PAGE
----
“Let me not to the marriage of true minds admit impediment,” Shakespeare writes in one of his most famous sonnets. In the same vein, the American poet Maya Angelou writes, “Love recognizes no barriers. It jumps hurdles, leaps fences, penetrates walls to arrive at its destination, full of hope.” Love knows no bounds. Or so we want to believe.
All of us, that is, except college and university administrators. For them, there are clear boundaries, specifically between faculty and students.
Schools differ, though, on exactly where to draw the lines of those boundaries and how to punish those who trespass. What are your school's rules, and what can happen if you choose to ignore them? You'll have to discover that for yourself, but we can offer some general guidance.
Drawing the Lines
The goal of university policies on faculty-student relationships is simple: Make sure those in power can't prey on those subject to that power. (Actually, it's simpler than that even: Protect ourselves from liability at all costs).
The question is, how to define who has the power and who doesn't. Schools disagree. Generally, though, policies fall into a few basic categories.
- No Bans: This is becoming increasingly rare, but a handful of schools, such as the University of Baltimore, have no bans on consensual faculty-student relationships.
- Disclosure: Some schools frown on faculty-student relationships but allow for exceptions as long as you disclose the relationship as soon as it begins.
- Supervisory Roles: A number of colleges and universities have adopted these limited policies that prohibit dating between anyone in a supervisory role and a person they are supervising.
- Potential for a Supervisory Role: A more restrictive version of policies on supervisory roles prohibits dating between anyone who could “potentially” be in a supervisory role and anyone they might supervise.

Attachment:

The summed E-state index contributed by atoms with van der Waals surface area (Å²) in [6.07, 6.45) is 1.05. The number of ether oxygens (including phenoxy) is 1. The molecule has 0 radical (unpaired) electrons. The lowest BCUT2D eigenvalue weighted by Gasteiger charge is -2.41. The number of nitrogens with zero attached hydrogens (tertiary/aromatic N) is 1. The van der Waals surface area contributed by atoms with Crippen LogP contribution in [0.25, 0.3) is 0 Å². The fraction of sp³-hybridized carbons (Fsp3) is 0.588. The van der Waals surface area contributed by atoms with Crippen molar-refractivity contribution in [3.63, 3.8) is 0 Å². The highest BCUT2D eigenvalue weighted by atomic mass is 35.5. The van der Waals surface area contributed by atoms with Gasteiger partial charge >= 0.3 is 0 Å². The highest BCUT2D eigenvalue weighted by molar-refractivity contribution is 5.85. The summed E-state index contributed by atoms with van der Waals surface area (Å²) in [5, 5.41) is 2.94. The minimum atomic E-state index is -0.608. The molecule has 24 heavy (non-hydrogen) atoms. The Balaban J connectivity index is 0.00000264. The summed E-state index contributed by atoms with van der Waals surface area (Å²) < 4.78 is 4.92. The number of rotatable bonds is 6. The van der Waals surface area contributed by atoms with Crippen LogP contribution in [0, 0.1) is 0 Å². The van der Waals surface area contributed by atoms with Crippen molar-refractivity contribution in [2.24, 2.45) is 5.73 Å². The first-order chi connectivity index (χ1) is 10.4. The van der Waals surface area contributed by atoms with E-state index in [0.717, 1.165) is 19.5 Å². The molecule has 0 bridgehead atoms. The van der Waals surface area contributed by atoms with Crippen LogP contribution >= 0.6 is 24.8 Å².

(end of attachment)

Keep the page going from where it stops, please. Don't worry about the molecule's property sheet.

- Total Ban: A few schools, such as Northwestern University, have outlawed faculty-student relationships altogether.
What penalties can you get for violating these policies? Again, it depends on the school and the facts of the situation. Most schools, though, dismiss faculty for relationship policy violations.
Finally, it's also worth noting that schools differ in how they define a “relationship.” Most mean “romantic relationships,” but whether that definition requires a “sexual relationship” or not isn't always clear. Can you take a student out for dinner or drinks, for instance? Obviously, it's always better to err on the side of caution. If you're forbidden to have a “relationship” with a student, you're better off avoiding any one-on-one contact with them under any circumstances.
What to Do if You're Accused
Maybe you have one of those loves that simply doesn't know any bounds. Maybe you work at a school where the rules just aren't clear. Allegations happen for all sorts of reasons. If you find yourself accused, make sure you find a qualified attorney to advocate on your behalf.
Joseph D. Lento is a defense attorney who built his career defending rights in the field of education across the United States. To find out how he can help you, contact the Lento Law Firm today at 888-555-3686, or use our automated online form.